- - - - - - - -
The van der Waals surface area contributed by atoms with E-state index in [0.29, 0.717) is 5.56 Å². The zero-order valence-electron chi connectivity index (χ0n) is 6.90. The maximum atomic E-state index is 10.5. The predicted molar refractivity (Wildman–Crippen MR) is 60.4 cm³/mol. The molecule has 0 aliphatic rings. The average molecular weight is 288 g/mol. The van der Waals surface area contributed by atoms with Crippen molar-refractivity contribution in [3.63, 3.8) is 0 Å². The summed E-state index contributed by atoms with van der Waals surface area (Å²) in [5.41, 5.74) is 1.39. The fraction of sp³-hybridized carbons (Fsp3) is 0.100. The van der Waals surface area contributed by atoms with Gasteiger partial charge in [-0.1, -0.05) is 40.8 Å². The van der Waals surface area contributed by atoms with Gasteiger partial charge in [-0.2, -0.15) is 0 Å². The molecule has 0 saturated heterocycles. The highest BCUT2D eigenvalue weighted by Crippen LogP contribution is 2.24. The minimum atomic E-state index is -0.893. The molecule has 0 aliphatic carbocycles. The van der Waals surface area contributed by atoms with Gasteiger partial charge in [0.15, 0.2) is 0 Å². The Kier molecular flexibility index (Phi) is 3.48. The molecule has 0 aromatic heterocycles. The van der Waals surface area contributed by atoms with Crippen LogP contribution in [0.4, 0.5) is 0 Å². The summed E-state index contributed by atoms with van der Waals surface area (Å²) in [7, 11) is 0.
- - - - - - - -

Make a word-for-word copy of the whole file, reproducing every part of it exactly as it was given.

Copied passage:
The van der Waals surface area contributed by atoms with E-state index in [0.29, 0.717) is 5.56 Å². The zero-order valence-electron chi connectivity index (χ0n) is 6.90. The maximum atomic E-state index is 10.5. The predicted molar refractivity (Wildman–Crippen MR) is 60.4 cm³/mol. The molecule has 0 aliphatic rings. The average molecular weight is 288 g/mol. The van der Waals surface area contributed by atoms with Crippen molar-refractivity contribution in [3.63, 3.8) is 0 Å². The summed E-state index contributed by atoms with van der Waals surface area (Å²) in [5.41, 5.74) is 1.39. The fraction of sp³-hybridized carbons (Fsp3) is 0.100. The van der Waals surface area contributed by atoms with Gasteiger partial charge in [-0.1, -0.05) is 40.8 Å². The van der Waals surface area contributed by atoms with Gasteiger partial charge in [-0.2, -0.15) is 0 Å². The molecule has 0 saturated heterocycles. The highest BCUT2D eigenvalue weighted by Crippen LogP contribution is 2.24. The minimum atomic E-state index is -0.893. The molecule has 0 aliphatic carbocycles. The van der Waals surface area contributed by atoms with Gasteiger partial charge in [0.15, 0.2) is 0 Å². The Kier molecular flexibility index (Phi) is 3.48. The molecule has 0 aromatic heterocycles. The van der Waals surface area contributed by atoms with Crippen LogP contribution in [0.4, 0.5) is 0 Å². The summed E-state index contributed by atoms with van der Waals surface area (Å²) in [7, 11) is 0.